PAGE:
Welcome to European Tribune. It's gone a bit quiet around here these days, but it's still going.
But don't forget you were also pleasantly surprised by Obama.

Funny, I vividly recall being bitterly disappointed in him by the summer of '09 when it became clear he was going to do virtually nothing about cleaning up the financial sector. Then about him so resolutely tamping down any possibility of a single payer form of Medicare reform and sticking us with a giant gift to the medical insurance industry and big pharma. And I was disappointed that, after the campaign, he simply turned his campaign machine off rather than having a continuing campaign to help enact his agenda as he had implied he would do. Those things, IMO, contributed to the Democrat's loss of the House in 2010 and I always have thought he preferred it that way.

I had given him the benefit of the doubt until then although I only supported him after he won the nomination. I didn't trust his vague rhetoric, with good reason, as it turned out. And I voted for him again in 2012. He was far preferable to Romney - a low bar.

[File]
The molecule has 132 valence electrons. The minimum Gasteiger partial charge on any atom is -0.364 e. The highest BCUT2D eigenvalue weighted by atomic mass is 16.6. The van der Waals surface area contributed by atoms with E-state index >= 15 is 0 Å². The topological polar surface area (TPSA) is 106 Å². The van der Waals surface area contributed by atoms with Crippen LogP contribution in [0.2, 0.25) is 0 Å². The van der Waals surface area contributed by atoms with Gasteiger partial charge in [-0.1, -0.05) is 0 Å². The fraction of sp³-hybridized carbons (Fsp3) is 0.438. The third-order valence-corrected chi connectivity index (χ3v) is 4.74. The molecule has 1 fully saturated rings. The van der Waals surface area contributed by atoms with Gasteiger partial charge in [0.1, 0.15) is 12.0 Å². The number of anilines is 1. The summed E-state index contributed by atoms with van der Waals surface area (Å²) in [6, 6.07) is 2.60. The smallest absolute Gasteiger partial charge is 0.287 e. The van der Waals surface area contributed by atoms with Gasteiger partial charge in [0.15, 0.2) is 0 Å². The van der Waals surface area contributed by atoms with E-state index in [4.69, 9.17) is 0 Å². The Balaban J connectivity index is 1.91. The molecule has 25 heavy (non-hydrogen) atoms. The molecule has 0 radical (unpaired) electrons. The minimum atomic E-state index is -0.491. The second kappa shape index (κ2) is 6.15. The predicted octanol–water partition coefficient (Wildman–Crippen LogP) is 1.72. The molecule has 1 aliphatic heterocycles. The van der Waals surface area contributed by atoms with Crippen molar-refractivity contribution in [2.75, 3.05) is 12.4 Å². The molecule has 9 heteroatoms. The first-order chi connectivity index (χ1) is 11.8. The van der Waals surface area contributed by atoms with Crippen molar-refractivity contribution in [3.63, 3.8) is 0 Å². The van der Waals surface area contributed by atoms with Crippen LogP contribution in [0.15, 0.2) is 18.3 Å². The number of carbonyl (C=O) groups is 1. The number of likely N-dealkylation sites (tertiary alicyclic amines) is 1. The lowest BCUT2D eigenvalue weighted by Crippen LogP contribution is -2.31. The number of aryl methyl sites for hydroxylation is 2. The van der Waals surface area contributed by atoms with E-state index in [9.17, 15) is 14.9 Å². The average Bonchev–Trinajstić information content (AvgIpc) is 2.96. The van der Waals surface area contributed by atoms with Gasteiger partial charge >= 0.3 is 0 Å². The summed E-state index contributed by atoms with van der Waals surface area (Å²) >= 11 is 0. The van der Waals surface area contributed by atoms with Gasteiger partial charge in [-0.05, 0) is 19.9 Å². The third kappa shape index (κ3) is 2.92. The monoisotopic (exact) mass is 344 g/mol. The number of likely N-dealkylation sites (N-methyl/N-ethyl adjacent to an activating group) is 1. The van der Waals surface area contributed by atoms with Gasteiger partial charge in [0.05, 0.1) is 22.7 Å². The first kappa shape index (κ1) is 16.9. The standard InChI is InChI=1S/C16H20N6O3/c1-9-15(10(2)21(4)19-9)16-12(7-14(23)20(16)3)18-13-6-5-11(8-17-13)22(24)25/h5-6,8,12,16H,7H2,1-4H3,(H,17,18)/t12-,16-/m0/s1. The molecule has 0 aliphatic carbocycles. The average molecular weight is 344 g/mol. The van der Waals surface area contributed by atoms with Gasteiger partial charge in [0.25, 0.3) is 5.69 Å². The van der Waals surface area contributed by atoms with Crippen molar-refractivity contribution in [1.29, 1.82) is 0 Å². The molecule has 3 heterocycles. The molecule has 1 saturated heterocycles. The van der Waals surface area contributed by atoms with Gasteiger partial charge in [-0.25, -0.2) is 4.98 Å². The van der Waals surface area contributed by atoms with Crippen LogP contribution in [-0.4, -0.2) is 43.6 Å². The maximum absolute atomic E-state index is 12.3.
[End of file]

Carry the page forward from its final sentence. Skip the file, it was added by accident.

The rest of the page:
But I did and do still like the way he has handled foreign policy, his major strength as president, IMO. And I cannot help but like the man in so many ways. He is such a relief after the odious GWB.

I have said that I would be happy to be pleasantly surprised by Hillary, even though I doubt it on all of the things I feel are most important. Thus she has a lot of room to surprise me.

I would note in closing that Robert Reich, always a voice of sanity, in his recent FB post on what Sanders Supporters should do now even endorsed the formation of a third party after 2016 as a way to force change on the Democrats for the sake of the nation and world:

3. Never, ever give up fighting against the increasing concentration of wealth and power at the top, which is undermining our democracy and distorting our economy. That means, if Hillary Clinton is elected, I urge you to turn Bernie's campaign into a movement - even a third party - to influence elections at the state level in 2018 and the presidency in 2020. No movement to change the allocation of power succeeds easily or quickly. We are in this for the long haul.

"It is not necessary to have hope in order to persevere."
by ARGeezer (ARGeezer a in a circle eurotrib daught com) on Sat May 21st, 2016 at 12:41:19 AM EST
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